The open drivers (nouveau) were slow and far behind in features. The situation was bad enough that you couldn't necessarily even install a linux distro on a system with NVIDIA chip because the open drivers wouldn't work well enough for X and/or desktop environment to initialise properly, let alone remain up and functional.
In effect, if you wanted to run linux, you were best off without NVIDIA.
Fast forward year and a half. NVIDIA had come out and committed to improving the linux driver situation. They still couldn't open source their current-generation drivers, but they had realised the horrible reputation of their hardware on linux was going to be a persistent PR nightmare, and thus an existential threat to their growing mobile division. A space where they were up against Imagination Technologies. (Don't get me started on ImgTec, please...)
NVIDIA needed to get their hardware and software processes aligned in a way that they would work reliably out of the box on linux, everywhere. Even if the user only needed to keep the freshly installed or upgraded system up long enough for them to download and install the closed drivers, the system really should not break. Incidentally this meant that even the open drivers should be "good enough".
Over the past 3+ years, the situation has improved. NVIDIA has managed to shed their reputation of being completely broken on linux, they have worked closely with kernel folks to get their more recent hardware supported sensibly out of the box and in the process (I believe) they have managed to reduce the code delta between their windows drivers and linux drivers.
It helps that during the same 4 years we have had OpenGL on mobile drive the separation of duties between EGL and GLES (v2+). These changes, with all the refactorings, have also provided a cleaner split on desktop - to the point that it is no longer absolutely necessary to provide full OpenGL implementation. You can, for most parts, expect that EGL just works; that DRM and KMS both just work; and that your highly optimised GLES implementation can happily live on top of these layers.
As a result, your closed driver offering has less to override. Of course it's going to be less unstable!
Disclosure: in my previous job, I helped integrate couple of EGL+GLES driver stacks with Wayland on mobile systems. I learned to hate mobile GPU drivers with a passion.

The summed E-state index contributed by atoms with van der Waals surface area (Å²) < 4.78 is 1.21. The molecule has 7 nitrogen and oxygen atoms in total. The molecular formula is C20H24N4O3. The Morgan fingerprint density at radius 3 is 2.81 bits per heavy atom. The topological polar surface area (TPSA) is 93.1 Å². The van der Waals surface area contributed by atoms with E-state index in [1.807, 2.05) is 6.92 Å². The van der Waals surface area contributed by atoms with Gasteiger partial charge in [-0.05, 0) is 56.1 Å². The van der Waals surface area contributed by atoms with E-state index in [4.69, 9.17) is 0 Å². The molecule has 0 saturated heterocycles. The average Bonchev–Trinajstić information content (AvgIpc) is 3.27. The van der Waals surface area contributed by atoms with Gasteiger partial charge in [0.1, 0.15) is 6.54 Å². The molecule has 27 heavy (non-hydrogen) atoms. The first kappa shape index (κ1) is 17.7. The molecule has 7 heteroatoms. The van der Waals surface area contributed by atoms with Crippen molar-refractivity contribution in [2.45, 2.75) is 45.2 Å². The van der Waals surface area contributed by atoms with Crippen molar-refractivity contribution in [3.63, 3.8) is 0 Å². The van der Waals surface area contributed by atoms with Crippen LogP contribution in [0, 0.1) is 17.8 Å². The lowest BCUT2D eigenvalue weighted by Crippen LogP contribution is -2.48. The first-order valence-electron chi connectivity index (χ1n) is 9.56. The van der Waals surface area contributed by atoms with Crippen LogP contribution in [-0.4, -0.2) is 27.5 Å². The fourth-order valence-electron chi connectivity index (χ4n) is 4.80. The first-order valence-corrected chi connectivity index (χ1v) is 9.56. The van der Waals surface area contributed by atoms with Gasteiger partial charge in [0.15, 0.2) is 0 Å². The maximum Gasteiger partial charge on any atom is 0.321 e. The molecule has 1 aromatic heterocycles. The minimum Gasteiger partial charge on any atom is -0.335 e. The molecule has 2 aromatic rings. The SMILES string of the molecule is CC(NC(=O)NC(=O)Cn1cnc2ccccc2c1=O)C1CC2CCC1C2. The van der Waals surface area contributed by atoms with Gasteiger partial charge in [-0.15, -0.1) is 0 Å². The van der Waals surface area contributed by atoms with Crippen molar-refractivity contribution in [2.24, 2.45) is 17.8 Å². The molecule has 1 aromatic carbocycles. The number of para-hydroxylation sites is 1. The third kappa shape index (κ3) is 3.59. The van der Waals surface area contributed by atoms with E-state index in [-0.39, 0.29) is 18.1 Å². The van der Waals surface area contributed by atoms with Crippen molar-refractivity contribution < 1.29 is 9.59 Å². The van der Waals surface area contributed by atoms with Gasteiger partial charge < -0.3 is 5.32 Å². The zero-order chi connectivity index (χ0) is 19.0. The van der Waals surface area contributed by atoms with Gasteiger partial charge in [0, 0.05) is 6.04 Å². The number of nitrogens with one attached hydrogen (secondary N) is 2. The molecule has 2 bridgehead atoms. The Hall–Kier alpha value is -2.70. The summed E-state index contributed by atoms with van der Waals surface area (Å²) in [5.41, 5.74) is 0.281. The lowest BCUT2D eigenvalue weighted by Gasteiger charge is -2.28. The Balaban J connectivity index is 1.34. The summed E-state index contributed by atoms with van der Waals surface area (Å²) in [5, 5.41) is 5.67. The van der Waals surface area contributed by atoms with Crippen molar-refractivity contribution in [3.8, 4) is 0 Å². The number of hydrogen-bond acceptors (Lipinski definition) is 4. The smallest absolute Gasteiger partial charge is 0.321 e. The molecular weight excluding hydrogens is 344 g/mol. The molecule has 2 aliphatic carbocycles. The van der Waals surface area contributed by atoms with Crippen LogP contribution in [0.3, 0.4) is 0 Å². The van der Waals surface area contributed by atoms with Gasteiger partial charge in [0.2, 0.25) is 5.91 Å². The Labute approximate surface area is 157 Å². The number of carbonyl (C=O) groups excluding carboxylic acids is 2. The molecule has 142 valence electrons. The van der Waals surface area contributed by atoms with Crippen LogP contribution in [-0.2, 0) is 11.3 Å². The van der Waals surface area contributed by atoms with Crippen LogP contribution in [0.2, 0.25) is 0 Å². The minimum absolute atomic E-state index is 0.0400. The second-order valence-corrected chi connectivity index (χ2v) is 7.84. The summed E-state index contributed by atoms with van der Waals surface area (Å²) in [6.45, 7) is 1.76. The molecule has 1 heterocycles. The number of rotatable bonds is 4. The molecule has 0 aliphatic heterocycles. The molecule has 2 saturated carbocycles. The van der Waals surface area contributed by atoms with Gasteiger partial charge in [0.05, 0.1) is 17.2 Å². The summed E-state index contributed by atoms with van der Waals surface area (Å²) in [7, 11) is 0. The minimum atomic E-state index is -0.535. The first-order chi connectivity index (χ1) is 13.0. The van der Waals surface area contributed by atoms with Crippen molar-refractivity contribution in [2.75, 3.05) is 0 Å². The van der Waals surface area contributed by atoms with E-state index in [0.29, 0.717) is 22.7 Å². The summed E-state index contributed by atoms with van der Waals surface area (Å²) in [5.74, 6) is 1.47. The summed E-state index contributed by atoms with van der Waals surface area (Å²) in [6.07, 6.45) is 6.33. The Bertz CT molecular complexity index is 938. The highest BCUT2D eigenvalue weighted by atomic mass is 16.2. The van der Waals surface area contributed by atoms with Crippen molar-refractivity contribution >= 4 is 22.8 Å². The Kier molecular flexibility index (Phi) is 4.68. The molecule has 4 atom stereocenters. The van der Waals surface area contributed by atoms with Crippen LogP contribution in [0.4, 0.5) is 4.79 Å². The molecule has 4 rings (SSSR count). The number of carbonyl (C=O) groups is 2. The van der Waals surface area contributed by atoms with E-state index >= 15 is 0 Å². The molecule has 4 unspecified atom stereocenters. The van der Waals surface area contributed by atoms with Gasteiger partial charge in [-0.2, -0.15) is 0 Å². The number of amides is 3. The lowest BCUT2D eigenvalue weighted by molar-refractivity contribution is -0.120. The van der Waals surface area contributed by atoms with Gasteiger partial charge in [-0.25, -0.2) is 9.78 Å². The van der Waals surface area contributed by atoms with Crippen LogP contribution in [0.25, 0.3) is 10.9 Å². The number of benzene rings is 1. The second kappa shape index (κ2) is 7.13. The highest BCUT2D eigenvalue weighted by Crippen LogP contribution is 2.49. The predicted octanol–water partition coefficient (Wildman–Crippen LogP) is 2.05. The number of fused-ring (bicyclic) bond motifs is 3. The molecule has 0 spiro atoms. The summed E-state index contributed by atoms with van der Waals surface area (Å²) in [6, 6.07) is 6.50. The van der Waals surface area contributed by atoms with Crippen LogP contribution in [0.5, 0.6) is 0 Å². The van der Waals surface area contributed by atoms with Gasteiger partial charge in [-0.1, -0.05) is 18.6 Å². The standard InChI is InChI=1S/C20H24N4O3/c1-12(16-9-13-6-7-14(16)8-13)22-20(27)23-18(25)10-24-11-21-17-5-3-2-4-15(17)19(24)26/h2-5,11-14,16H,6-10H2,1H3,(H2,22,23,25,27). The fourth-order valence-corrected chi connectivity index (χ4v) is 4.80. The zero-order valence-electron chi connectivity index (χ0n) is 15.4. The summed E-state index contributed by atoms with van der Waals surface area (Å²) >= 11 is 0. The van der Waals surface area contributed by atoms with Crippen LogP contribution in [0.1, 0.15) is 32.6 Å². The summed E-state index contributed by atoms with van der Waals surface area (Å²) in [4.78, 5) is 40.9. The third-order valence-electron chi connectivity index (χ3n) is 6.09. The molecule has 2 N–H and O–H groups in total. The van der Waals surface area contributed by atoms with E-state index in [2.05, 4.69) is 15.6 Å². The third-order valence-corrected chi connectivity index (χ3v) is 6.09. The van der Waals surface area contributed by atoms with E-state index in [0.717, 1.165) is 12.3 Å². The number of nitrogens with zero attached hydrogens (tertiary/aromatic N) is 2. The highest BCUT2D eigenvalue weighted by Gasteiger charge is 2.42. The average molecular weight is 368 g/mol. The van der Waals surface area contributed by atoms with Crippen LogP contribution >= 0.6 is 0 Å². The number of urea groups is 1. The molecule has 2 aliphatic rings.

P.S.: I haven't read enough about Vulkan to know if it improves things or not.
Nvidia hasn't improved performance or contributed features to nouveau.
Their changes are limited to code that is mobile chip-specific and from time to time they contribute some reliability fix that affects non-mobile chips, but only if benefits mobile.
Since Maxwell 2 (9xx+) their chips are designed to be hostile to nouveau, by requiring firmware loaded by the driver to be signed by Nvidia (hardware refuses to load firmware that wasn't signed by them). It means that without Nvidia blessing nouveau for example can't change the fan speed (but still can change clocks! how ridiculous it is?).
Nvidia contibuted signed firmware loading for non-mobile chips (so called SecureBoot), but only because it's also required by mobile. And they still have not released enough firmwares for desktop cards to be usable...
> Nvidia hasn't improved performance or contributed features to nouveau.
Fair point, I didn't realise it could be read that way. Thank you.
Nvidia has contributed enough fixes to make their hardware sort of respond out of the fox. Yes, primarily for devices on mobile space, and occasionally on non-mobile when the same fixes happen to apply. I believe this is directly a result of same hardware designs being used across the board.
I didn't mean NVIDIA were being particularly nice, although I didn't know about the active hostility against nouveau. (IIRC their driver employees are contractually prevented from contributing to nouveau, but I can't find reference. At least there I can understand the reason.)
Depends on your choices. I guess if you throw Intel in there as an option, then maybe. But as of 4 years ago, if you were running a desktop -- Nvidia was pretty much the only acceptable choice if you wanted discrete graphics on Linux of any form, IMO, and driver quality was a massive part of why this is true.
Optimus, though -- that's what was really the debbie-downer for Linux/Nvidia, and Optimus is what inspired the question which lead to Linus's "Fuck you" rant, because Optimus support was so bad, and is still bad.
But the mainstream cards have worked fine for a long time, and, at least for me and everyone I know -- were the only acceptable ones for Linux, until relatively recently, and most certainly as of ~5yrs ago. As opposed to AMD, where I don't think I ever heard of a single instance of fglrx ever being anything but a nightmare.